Don McMahon is laughing. “You look pretty engaged right now,” says the director of the Washington State University Neurodiversity Lab located in the College of Education. “Fun is engaging and engaged students learn,” he’s been intoning, seemingly miles away in the background.

McMahon … » More …

Book - Briefly Noted
Winter 2016

Briefly noted

 

Light in the Trees

Gail Folkins ’85

Texas Tech University Press: 2016 

Folkins draws on her experiences growing up in rural western Washington to weave a coming of age tale for both the narrator and the place. The memoir, touching on everything from serial killers and Northwest volcanoes to Sasquatch myths and runaway livestock, glides through past and present while exploring cultural and environmental topics illustrating the changing American West.

 

The Expanding Universe: A Primer on Relativistic Cosmology

William D. Heacox ’72 MA

Cambridge University Press: 2015

Cosmology, the science of the universe, has seen a renaissance in recent decades. This textbook by … » More …

Winter 2016

Welcome Back, Kotter—and George

George Hollingbery ’76 studied education at an interesting time, as the profession underwent significant change in the 1970s. Teachers began asking where the classroom began and ended, and how could they better reach and help students who learn in different ways.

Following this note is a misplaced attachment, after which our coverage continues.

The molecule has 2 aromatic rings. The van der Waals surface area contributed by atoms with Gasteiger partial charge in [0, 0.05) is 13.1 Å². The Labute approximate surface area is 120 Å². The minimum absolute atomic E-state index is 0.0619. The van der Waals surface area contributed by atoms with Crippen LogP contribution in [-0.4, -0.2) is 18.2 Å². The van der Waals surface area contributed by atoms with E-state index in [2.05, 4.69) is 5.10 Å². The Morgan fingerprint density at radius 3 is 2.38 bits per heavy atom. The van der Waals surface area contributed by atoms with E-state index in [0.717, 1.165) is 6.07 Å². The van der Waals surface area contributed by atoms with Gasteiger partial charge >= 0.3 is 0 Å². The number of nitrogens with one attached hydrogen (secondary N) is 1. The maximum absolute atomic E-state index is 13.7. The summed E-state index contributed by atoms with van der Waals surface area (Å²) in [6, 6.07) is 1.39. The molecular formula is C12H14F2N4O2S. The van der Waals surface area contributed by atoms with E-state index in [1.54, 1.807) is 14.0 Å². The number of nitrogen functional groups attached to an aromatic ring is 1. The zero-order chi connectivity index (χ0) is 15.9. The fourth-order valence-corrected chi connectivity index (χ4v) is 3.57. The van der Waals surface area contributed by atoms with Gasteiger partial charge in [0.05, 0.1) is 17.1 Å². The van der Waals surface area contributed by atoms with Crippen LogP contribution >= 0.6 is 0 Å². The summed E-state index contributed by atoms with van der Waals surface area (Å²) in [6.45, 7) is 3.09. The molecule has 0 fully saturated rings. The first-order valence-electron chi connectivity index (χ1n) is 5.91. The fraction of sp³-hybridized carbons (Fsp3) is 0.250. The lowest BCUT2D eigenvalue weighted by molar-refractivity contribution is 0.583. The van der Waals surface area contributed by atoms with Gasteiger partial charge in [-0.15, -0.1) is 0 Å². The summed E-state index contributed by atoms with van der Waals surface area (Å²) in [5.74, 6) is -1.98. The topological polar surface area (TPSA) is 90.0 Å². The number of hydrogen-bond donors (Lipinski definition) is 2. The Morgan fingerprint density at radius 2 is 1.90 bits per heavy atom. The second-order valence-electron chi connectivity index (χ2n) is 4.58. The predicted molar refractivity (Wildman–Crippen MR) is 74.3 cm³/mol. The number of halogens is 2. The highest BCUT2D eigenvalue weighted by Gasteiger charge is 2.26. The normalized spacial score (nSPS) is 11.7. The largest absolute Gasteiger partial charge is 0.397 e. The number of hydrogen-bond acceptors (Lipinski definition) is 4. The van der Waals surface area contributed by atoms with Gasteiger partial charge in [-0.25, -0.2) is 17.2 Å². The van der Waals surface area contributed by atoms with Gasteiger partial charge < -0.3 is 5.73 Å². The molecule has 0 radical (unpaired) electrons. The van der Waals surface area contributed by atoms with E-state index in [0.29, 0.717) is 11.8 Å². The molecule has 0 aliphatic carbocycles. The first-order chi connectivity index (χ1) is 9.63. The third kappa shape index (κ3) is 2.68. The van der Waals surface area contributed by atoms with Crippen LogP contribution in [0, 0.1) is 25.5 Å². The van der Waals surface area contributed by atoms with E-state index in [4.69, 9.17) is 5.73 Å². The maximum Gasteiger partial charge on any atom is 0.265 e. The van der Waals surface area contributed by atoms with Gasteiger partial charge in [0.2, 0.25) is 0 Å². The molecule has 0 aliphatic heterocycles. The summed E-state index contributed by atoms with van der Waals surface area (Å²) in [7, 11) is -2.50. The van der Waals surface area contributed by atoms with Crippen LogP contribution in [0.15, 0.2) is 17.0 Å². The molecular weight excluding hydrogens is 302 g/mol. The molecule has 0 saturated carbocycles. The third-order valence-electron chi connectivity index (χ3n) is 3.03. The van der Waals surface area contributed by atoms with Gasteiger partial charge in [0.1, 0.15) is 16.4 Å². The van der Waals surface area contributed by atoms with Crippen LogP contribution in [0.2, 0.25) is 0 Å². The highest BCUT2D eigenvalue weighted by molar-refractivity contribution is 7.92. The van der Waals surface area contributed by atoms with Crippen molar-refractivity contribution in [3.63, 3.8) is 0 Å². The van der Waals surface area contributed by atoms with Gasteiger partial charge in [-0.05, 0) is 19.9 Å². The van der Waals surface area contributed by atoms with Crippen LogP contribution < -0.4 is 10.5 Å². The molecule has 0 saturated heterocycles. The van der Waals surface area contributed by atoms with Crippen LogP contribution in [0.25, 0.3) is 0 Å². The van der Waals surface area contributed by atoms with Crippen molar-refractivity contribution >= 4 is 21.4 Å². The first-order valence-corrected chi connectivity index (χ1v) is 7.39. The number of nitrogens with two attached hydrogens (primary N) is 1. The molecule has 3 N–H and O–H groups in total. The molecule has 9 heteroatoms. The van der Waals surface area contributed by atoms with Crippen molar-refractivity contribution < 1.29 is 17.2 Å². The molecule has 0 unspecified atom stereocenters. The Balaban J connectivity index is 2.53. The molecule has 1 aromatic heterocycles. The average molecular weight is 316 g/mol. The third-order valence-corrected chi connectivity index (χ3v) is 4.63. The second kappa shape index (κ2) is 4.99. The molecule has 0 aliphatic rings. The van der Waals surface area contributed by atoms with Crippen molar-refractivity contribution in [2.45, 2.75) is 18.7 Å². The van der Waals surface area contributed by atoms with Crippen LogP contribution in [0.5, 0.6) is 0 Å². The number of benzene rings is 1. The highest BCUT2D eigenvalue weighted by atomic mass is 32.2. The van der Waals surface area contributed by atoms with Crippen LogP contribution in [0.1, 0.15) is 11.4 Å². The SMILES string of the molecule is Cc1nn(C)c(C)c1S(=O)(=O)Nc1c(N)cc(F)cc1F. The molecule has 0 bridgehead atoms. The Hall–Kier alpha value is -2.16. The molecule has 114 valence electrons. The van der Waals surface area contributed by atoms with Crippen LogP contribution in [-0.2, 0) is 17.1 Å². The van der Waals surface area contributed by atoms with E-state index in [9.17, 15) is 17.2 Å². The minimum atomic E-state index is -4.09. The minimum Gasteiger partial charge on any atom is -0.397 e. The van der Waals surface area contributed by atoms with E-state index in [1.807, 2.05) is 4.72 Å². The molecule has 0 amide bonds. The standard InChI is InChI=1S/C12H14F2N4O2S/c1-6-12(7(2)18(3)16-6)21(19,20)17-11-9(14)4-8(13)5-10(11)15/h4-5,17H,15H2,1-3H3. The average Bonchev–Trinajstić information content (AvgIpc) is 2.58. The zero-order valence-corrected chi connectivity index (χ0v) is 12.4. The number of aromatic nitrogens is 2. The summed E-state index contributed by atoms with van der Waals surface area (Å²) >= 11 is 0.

During that time, Hollingbery says they all faithfully watched the TV sitcom Welcome Back, Kotter. Set in a Brooklyn remedial high school class, the show offered a glimpse into how “difficult” students could defy expectations.

Hollingbery, a fourth-generation Coug and grandson of legendary WSU football coach Babe Hollingbery, started teaching high school sociology and other classes in Lacey. Although he had all kinds … » More …

Fall 2016

Kids solving the unsolvable

Imagine Tomorrow

Flushing the toilet stirred up a good idea in four young women from Walla Walla High School. They recognized that families use hundreds of gallons of water per day, a real problem in places faced with water shortages. To ease that, Karen Maldonado, Edlyn Carvajal, Sandra Escobedo de la Cruz, and Ruth Garcia developed a trapping system using an inexpensive charcoal filter to recycle wastewater back to the toilet tank.

The Walla Walla teens took their plan to the Alaska Airlines Imagine Tomorrow competition, an annual problem-solving challenge at Washington State University that encourages high school students to propose and present ideas … » More …

Fall 2016

The music of life

In Yakima’s Garfield Elementary School, Principal Alan Matsumoto ’75 is hearing music ring through the halls after school. With 100 percent of the students facing poverty, the afterschool Yakima Music en Acción (YAMA) gives them the opportunity to transcend their circumstances with instruments.

YAMA, based on a Venezuelan program called El Sistema, brings professional musicians to the school to teach Garfield students how to play violins, cellos, and other instruments in ensemble groups.

The program launched four years ago with just seven students. Matsumoto says he first heard about El Sistema from Stephanie Hsu, who had recently graduated from training and now leads YAMA. … » More …